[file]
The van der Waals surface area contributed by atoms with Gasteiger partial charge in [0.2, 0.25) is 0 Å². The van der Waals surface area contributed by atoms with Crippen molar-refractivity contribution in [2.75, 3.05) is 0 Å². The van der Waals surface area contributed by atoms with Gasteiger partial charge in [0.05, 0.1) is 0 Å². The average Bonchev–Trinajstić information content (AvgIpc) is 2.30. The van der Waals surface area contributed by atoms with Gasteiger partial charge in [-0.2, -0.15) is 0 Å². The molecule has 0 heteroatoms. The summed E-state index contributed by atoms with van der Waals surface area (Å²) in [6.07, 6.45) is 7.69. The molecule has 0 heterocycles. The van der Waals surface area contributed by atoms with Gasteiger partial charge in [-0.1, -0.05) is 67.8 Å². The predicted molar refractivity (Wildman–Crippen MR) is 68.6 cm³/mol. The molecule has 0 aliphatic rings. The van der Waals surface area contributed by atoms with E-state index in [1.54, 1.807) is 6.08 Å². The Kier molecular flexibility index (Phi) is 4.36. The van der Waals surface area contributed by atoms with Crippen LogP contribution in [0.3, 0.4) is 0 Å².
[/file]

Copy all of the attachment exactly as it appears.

The van der Waals surface area contributed by atoms with Gasteiger partial charge in [0.2, 0.25) is 0 Å². The van der Waals surface area contributed by atoms with Crippen molar-refractivity contribution in [2.75, 3.05) is 0 Å². The van der Waals surface area contributed by atoms with Gasteiger partial charge in [0.05, 0.1) is 0 Å². The average Bonchev–Trinajstić information content (AvgIpc) is 2.30. The van der Waals surface area contributed by atoms with Gasteiger partial charge in [-0.2, -0.15) is 0 Å². The molecule has 0 heteroatoms. The summed E-state index contributed by atoms with van der Waals surface area (Å²) in [6.07, 6.45) is 7.69. The molecule has 0 heterocycles. The van der Waals surface area contributed by atoms with Gasteiger partial charge in [-0.1, -0.05) is 67.8 Å². The predicted molar refractivity (Wildman–Crippen MR) is 68.6 cm³/mol. The molecule has 0 aliphatic rings. The van der Waals surface area contributed by atoms with E-state index in [1.54, 1.807) is 6.08 Å². The Kier molecular flexibility index (Phi) is 4.36. The van der Waals surface area contributed by atoms with Crippen LogP contribution in [0.3, 0.4) is 0 Å².